seminary at the Jesuit Novitiate in Novaliches, I was suddenly exposed to sports that I never played before. We had two football fields, several basketball courts, handball courts, a swimming pool, and plenty of road to run on. If there was no scheduled football matches, I would either go swimming or jogging from the seminary to nearby Amparo Subdivision and back. As a young seminarian, I already enjoyed jogging because of its spiritual and contemplative nature. Even if you are running with someone, you tend to keep quiet in order to conserve your energy.
When I finished high school and began my seminary college life in 1972, Martial Law was declared. The atmosphere outside the seminary was tense and rather fearful. Our secluded seminary could not really be shielded from this. Running, aside from daily attendance in mass and communal prayers, gave me a unique form of prayer and psycho-emotional release. I would do long runs around Ateneo, where our seminary was or even run to either nearby Loyola Memorial Park or University of the Philippines in Diliman. During these runs, I also began confronting questions and issues affecting my personal life. Thus, running became a form of prayer and a time for discernment.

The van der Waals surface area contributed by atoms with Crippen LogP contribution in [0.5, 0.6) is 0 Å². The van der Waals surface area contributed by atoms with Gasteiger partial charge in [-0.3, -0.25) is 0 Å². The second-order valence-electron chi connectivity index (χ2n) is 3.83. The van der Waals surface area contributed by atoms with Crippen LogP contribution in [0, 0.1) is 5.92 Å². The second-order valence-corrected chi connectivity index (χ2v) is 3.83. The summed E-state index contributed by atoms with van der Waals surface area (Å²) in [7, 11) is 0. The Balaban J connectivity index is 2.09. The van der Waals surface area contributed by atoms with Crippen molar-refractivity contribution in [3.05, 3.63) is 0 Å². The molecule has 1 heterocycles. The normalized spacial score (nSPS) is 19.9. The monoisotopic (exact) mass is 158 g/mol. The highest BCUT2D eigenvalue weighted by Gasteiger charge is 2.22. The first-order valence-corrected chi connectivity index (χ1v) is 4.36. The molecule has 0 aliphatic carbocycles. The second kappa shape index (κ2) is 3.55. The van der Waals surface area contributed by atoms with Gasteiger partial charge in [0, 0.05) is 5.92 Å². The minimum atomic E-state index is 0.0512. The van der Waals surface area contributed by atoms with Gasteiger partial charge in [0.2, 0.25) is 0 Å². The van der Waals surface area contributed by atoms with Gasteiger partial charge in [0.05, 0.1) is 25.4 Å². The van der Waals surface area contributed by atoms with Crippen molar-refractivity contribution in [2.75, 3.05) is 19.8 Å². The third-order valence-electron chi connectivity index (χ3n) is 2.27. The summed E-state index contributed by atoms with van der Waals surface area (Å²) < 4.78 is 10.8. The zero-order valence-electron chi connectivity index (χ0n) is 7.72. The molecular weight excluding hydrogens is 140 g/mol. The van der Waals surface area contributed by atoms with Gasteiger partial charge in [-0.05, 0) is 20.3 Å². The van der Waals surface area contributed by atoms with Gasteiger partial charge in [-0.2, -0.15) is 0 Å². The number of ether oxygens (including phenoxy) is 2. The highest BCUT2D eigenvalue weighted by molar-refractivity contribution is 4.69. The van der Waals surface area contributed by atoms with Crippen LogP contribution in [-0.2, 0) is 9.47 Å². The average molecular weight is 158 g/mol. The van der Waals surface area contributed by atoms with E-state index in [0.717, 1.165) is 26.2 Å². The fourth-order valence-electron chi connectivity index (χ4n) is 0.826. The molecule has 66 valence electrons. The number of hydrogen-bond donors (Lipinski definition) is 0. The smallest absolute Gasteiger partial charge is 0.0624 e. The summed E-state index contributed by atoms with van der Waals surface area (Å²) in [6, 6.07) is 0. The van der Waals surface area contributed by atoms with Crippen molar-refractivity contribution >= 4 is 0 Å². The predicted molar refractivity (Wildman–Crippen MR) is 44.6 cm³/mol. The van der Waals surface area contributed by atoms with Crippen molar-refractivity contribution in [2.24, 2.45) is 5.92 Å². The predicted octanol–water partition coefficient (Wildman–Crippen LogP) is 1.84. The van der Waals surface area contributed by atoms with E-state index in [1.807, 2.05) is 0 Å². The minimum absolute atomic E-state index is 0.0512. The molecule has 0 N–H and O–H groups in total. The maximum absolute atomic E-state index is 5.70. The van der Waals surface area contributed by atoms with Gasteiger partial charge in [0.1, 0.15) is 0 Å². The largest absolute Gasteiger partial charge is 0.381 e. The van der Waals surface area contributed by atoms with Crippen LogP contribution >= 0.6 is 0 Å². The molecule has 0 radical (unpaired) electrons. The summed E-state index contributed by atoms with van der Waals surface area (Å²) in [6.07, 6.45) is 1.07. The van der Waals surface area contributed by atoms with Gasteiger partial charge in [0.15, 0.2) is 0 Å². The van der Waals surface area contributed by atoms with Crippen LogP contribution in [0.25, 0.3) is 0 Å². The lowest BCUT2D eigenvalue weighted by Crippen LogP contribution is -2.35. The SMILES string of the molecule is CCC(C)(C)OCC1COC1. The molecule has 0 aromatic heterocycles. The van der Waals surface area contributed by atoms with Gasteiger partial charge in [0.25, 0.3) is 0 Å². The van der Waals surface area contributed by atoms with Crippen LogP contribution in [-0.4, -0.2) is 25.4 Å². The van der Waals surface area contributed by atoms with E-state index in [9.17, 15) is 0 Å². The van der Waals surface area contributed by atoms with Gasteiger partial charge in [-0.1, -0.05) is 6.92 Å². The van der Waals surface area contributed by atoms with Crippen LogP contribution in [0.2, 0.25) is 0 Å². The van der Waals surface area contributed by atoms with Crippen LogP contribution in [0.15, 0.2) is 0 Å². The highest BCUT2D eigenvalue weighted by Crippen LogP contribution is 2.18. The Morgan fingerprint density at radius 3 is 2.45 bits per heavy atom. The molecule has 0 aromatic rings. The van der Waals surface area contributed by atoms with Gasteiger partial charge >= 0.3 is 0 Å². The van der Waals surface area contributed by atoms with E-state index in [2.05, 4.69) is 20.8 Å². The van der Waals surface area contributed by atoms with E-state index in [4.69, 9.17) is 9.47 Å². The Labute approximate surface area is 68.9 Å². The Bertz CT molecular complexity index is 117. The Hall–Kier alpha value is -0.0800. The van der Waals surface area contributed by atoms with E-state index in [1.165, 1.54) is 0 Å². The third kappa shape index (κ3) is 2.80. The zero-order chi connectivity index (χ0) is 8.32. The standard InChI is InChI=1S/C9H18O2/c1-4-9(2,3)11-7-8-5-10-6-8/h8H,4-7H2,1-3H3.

In 1995, a year before the start of the three-year celebration of the Centennial of the Revolution, the following question came to me: “How can I meaningfully celebrate and contribute to the three-year celebration of the centennial of the Philippine Revolution against Spain?” In search of an answer, I ran from my parish in Murphy, Cubao to UP Diliman. When I reached UP Diliman, it took a while for any idea or a glimmer of inspiration to come. Just when I was about to give up, something or someone seemed to whisper to me: “Run, Run the entire length of the Archipelago.” The voice continued the rest of the way back to my parish in Murphy. The following day, when I went back to UP Diliman for my post-graduate subjects in Anthropology, one of my classmates asked me if I know Cesar Guarin. I said no. She continues: “Do you want to meet him?” “Why” I asked her. “Because he is the first Filipino to run across the Philippines.” When I told her that I was interested, she immediately arranged for a meeting with Cesar. Everything else was or is history after this. Cesar trained me to become an ultra-runnner until I was ready to run the entire length and
breadth of the Philippines in a run called The Gomburza-Trans-Philippine KKK Run. Then, the 1996: Kapayapaan in Mindanao in 1996; Ecology and Environmental Protection in the Visayas in 1997; and Clean and Honest National Election from Laoag to Manila; and Freedom from Sorsogon to UP Diliman.
The three-year campaign marked and changed me so that to this very day, I am still running as a form of prayer and discernment. I am still running in support of various issues affecting the lives of poor or ordinary citizens.